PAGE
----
The public service broadcasting licence for ITV, the main commercial television channel in the United Kingdom, expires at the end of 2014. The communications regulator Ofcom has published options for the future of commercial public service television broadcasting, including the possibility of re-auctioning the licence. The key question is what value can be attributed to public service broadcasting over the following ten years. The econometric regulator is leaving that as a matter for politicians.
The definition of public service broadcasting and its value has long been a matter of debate but its role in the future is even more problematic.
In return for meeting public service requirements in relation to areas such as news and current affairs, the commercial public service licences provide access to digital terrestrial television spectrum and appropriate prominence in electronic programme guides.
The channel 3 licence is currently held by ITV, STV and UTV, with that for channel 5 ultimately controlled by Northern & Shell Media.
In response to a previous consultation, the current licensees have argued that the benefits of public service broadcaster status have declined significantly with the move to digital multichannel television, although they suggested that renewing licences on similar terms would remain sustainable.
The current licences for Channel 3 and Channel 5 expire at the end of 2014. The Ofcom report considers whether the existing licence holders will be able to contribute, at a commercially sustainable cost, to public service broadcasting in the following ten years. Ofcom has outlined three possible options for the Secretary of State to consider:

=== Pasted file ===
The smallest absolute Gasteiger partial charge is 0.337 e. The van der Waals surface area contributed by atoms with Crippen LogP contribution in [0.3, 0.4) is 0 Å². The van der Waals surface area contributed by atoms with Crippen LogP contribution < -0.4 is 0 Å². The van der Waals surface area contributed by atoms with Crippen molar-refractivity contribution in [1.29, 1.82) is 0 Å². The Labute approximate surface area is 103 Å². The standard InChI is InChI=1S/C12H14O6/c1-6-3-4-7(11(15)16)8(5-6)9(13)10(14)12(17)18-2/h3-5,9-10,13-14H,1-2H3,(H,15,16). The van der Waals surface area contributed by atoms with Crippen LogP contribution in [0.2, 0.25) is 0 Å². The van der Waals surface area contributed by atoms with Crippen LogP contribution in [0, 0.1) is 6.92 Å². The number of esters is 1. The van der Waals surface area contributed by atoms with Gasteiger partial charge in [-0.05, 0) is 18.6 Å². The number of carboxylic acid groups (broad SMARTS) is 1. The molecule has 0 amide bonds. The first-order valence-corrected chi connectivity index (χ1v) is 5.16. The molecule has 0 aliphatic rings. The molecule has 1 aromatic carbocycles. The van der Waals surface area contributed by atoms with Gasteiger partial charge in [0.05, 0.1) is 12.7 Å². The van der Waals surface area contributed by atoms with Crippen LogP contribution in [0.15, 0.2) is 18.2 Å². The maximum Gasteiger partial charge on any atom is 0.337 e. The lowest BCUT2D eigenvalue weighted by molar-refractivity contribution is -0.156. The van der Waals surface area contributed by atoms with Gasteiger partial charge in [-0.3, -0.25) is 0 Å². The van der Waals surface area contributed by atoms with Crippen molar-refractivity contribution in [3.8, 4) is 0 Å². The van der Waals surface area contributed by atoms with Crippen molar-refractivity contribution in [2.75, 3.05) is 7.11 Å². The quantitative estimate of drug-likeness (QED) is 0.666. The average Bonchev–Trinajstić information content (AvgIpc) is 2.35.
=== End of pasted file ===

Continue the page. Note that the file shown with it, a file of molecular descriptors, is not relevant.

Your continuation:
- Renew the existing licences, for which the current holders have claimed they will be able to sustain their public service obligations.
- Auction the licences, opening up a competitive process to test whether potential bidders, including the current licensees, could take a fresh approach to public service broadcasting.
- Extend the current licences for a shorter period to allow for a full review of public service broadcasting as part of a future Communications Bill.
Ofcom says that although the potential value of public service broadcasting licences have declined, it believes these services could make a sustainable public service contribution over the next licensing period, creating a case for renewal.
However, Ofcom suggests that re-auctioning the licences, or extending them for a shorter period remain credible options.
In the multichannel world, prominent positioning in electronic programme guides continues to be critically important to broadcasters, although new navigation models may reduce the significance of this. Also up for debate is whether such prominence should be extended to other distribution platforms, such as video on demand.
There is also the issue of whether public service channels should continue to be available to platforms on a “must offer” principle or instead on “must carry” basis, or whether there will be a move to a retransmission fee model.
One thing seems certain. Commercial broadcasting is no longer a “licence to print money” in exchange for offering public service programming and the value of such licences is significantly diminished.
A key question for ITV and Channel 5 is whether on balance they benefit from the current regime or would be better off without the constraints of public service provisions. However, the risk of change to the status quo is significant for the incumbents.
Ofcom is clearly leaving the outcome as a political decision.